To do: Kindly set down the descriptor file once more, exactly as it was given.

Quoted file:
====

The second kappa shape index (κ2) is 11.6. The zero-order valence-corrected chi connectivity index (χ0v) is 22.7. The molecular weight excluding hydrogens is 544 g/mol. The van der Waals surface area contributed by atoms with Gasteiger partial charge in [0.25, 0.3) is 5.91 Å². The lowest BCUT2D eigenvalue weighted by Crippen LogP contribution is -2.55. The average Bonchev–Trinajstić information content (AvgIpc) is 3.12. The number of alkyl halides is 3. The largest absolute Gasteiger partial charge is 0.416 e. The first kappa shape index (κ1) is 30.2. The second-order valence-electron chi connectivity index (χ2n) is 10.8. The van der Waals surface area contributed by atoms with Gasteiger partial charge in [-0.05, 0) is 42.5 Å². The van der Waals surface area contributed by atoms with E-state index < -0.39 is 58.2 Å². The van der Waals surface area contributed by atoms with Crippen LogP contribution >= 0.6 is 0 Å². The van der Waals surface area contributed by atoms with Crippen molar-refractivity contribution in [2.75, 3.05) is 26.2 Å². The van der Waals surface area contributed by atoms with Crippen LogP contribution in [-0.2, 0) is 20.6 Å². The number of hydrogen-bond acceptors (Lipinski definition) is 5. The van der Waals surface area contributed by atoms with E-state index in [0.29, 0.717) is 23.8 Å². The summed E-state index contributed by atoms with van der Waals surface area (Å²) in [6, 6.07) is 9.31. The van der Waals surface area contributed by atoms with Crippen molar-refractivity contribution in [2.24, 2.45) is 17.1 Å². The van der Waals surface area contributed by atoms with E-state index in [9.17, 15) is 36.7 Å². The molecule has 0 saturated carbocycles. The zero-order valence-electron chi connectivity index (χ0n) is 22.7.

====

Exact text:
The second kappa shape index (κ2) is 11.6. The zero-order valence-corrected chi connectivity index (χ0v) is 22.7. The molecular weight excluding hydrogens is 544 g/mol. The van der Waals surface area contributed by atoms with Gasteiger partial charge in [0.25, 0.3) is 5.91 Å². The lowest BCUT2D eigenvalue weighted by Crippen LogP contribution is -2.55. The average Bonchev–Trinajstić information content (AvgIpc) is 3.12. The number of alkyl halides is 3. The largest absolute Gasteiger partial charge is 0.416 e. The first kappa shape index (κ1) is 30.2. The second-order valence-electron chi connectivity index (χ2n) is 10.8. The van der Waals surface area contributed by atoms with Gasteiger partial charge in [-0.05, 0) is 42.5 Å². The van der Waals surface area contributed by atoms with E-state index < -0.39 is 58.2 Å². The van der Waals surface area contributed by atoms with Crippen LogP contribution >= 0.6 is 0 Å². The van der Waals surface area contributed by atoms with Crippen molar-refractivity contribution in [2.75, 3.05) is 26.2 Å². The van der Waals surface area contributed by atoms with Crippen LogP contribution in [-0.2, 0) is 20.6 Å². The number of hydrogen-bond acceptors (Lipinski definition) is 5. The van der Waals surface area contributed by atoms with E-state index in [0.29, 0.717) is 23.8 Å². The summed E-state index contributed by atoms with van der Waals surface area (Å²) in [6, 6.07) is 9.31. The van der Waals surface area contributed by atoms with Crippen molar-refractivity contribution in [2.24, 2.45) is 17.1 Å². The van der Waals surface area contributed by atoms with E-state index in [9.17, 15) is 36.7 Å². The molecule has 0 saturated carbocycles. The zero-order valence-electron chi connectivity index (χ0n) is 22.7.